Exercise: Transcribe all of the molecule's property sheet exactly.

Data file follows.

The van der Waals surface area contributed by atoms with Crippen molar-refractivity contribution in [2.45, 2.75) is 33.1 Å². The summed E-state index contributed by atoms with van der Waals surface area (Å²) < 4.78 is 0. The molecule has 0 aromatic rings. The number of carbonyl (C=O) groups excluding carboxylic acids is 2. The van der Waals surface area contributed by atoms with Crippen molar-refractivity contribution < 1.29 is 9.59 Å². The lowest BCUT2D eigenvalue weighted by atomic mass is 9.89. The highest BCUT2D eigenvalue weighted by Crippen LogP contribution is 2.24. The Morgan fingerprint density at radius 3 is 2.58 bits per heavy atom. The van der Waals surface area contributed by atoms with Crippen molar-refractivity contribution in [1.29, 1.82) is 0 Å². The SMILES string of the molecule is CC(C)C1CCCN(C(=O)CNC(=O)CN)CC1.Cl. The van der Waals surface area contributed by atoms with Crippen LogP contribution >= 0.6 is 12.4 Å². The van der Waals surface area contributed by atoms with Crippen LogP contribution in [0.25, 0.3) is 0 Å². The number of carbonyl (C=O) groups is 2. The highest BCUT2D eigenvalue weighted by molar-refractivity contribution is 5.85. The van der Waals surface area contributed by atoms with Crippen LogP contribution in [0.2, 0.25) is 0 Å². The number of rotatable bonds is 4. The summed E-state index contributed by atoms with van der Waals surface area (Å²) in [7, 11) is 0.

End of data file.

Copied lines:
The van der Waals surface area contributed by atoms with Crippen molar-refractivity contribution in [2.45, 2.75) is 33.1 Å². The summed E-state index contributed by atoms with van der Waals surface area (Å²) < 4.78 is 0. The molecule has 0 aromatic rings. The number of carbonyl (C=O) groups excluding carboxylic acids is 2. The van der Waals surface area contributed by atoms with Crippen molar-refractivity contribution < 1.29 is 9.59 Å². The lowest BCUT2D eigenvalue weighted by atomic mass is 9.89. The highest BCUT2D eigenvalue weighted by Crippen LogP contribution is 2.24. The Morgan fingerprint density at radius 3 is 2.58 bits per heavy atom. The van der Waals surface area contributed by atoms with Crippen molar-refractivity contribution in [1.29, 1.82) is 0 Å². The SMILES string of the molecule is CC(C)C1CCCN(C(=O)CNC(=O)CN)CC1.Cl. The van der Waals surface area contributed by atoms with Crippen LogP contribution >= 0.6 is 12.4 Å². The van der Waals surface area contributed by atoms with Crippen LogP contribution in [0.25, 0.3) is 0 Å². The number of carbonyl (C=O) groups is 2. The highest BCUT2D eigenvalue weighted by molar-refractivity contribution is 5.85. The van der Waals surface area contributed by atoms with Crippen LogP contribution in [0.2, 0.25) is 0 Å². The number of rotatable bonds is 4. The summed E-state index contributed by atoms with van der Waals surface area (Å²) in [7, 11) is 0.